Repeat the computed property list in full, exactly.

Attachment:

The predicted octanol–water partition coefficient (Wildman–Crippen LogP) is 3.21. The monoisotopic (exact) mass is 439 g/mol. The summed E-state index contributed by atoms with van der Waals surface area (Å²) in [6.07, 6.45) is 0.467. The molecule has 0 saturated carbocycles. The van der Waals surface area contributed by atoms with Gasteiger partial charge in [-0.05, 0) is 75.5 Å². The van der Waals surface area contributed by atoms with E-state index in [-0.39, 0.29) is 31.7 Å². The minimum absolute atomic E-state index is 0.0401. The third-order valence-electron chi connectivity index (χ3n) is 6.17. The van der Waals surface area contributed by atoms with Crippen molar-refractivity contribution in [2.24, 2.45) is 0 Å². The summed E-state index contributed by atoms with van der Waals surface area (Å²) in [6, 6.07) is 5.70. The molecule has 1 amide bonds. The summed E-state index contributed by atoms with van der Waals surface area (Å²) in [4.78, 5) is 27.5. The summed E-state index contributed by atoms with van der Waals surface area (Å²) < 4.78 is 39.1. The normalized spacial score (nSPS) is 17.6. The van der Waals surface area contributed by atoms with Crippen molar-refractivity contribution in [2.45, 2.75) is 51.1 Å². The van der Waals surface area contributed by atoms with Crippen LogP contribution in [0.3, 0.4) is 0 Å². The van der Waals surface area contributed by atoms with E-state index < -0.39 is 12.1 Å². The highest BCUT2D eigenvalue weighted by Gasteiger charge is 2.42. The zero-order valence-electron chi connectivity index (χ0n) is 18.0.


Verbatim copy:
The predicted octanol–water partition coefficient (Wildman–Crippen LogP) is 3.21. The monoisotopic (exact) mass is 439 g/mol. The summed E-state index contributed by atoms with van der Waals surface area (Å²) in [6.07, 6.45) is 0.467. The molecule has 0 saturated carbocycles. The van der Waals surface area contributed by atoms with Gasteiger partial charge in [-0.05, 0) is 75.5 Å². The van der Waals surface area contributed by atoms with E-state index in [-0.39, 0.29) is 31.7 Å². The minimum absolute atomic E-state index is 0.0401. The third-order valence-electron chi connectivity index (χ3n) is 6.17. The van der Waals surface area contributed by atoms with Crippen molar-refractivity contribution in [2.24, 2.45) is 0 Å². The summed E-state index contributed by atoms with van der Waals surface area (Å²) in [6, 6.07) is 5.70. The molecule has 1 amide bonds. The summed E-state index contributed by atoms with van der Waals surface area (Å²) in [4.78, 5) is 27.5. The summed E-state index contributed by atoms with van der Waals surface area (Å²) < 4.78 is 39.1. The normalized spacial score (nSPS) is 17.6. The van der Waals surface area contributed by atoms with Crippen molar-refractivity contribution in [2.45, 2.75) is 51.1 Å². The van der Waals surface area contributed by atoms with Crippen LogP contribution in [0.3, 0.4) is 0 Å². The van der Waals surface area contributed by atoms with E-state index < -0.39 is 12.1 Å². The highest BCUT2D eigenvalue weighted by Gasteiger charge is 2.42. The zero-order valence-electron chi connectivity index (χ0n) is 18.0.